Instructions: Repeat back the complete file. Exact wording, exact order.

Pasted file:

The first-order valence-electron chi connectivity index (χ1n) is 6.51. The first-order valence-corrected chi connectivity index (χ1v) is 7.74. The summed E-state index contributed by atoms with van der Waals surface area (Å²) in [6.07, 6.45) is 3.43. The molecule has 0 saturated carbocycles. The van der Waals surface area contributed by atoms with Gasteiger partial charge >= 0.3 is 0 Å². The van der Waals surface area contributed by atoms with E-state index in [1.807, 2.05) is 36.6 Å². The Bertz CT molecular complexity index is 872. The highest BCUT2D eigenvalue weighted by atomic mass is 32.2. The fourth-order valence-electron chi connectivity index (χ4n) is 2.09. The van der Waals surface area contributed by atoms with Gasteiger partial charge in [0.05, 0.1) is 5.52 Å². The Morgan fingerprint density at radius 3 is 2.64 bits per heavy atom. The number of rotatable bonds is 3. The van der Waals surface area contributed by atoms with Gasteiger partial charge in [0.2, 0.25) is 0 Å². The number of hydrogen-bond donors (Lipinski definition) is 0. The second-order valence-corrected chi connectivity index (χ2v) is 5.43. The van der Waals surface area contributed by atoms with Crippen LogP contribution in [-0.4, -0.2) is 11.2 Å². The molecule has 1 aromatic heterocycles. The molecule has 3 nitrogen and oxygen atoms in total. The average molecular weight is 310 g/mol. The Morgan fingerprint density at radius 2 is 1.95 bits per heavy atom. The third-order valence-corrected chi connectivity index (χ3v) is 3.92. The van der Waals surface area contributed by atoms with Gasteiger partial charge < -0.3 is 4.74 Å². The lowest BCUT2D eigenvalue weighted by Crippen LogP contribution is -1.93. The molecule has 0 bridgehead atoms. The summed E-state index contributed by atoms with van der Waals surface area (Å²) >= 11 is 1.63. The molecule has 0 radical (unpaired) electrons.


The first-order valence-electron chi connectivity index (χ1n) is 6.51. The first-order valence-corrected chi connectivity index (χ1v) is 7.74. The summed E-state index contributed by atoms with van der Waals surface area (Å²) in [6.07, 6.45) is 3.43. The molecule has 0 saturated carbocycles. The van der Waals surface area contributed by atoms with Gasteiger partial charge >= 0.3 is 0 Å². The van der Waals surface area contributed by atoms with E-state index in [1.807, 2.05) is 36.6 Å². The Bertz CT molecular complexity index is 872. The highest BCUT2D eigenvalue weighted by atomic mass is 32.2. The fourth-order valence-electron chi connectivity index (χ4n) is 2.09. The van der Waals surface area contributed by atoms with Gasteiger partial charge in [0.05, 0.1) is 5.52 Å². The Morgan fingerprint density at radius 3 is 2.64 bits per heavy atom. The number of rotatable bonds is 3. The van der Waals surface area contributed by atoms with Gasteiger partial charge in [0.2, 0.25) is 0 Å². The number of hydrogen-bond donors (Lipinski definition) is 0. The second-order valence-corrected chi connectivity index (χ2v) is 5.43. The van der Waals surface area contributed by atoms with Crippen LogP contribution in [-0.4, -0.2) is 11.2 Å². The molecule has 1 aromatic heterocycles. The molecule has 3 nitrogen and oxygen atoms in total. The average molecular weight is 310 g/mol. The Morgan fingerprint density at radius 2 is 1.95 bits per heavy atom. The third-order valence-corrected chi connectivity index (χ3v) is 3.92. The van der Waals surface area contributed by atoms with Gasteiger partial charge < -0.3 is 4.74 Å². The lowest BCUT2D eigenvalue weighted by Crippen LogP contribution is -1.93. The molecule has 0 bridgehead atoms. The summed E-state index contributed by atoms with van der Waals surface area (Å²) >= 11 is 1.63. The molecule has 0 radical (unpaired) electrons.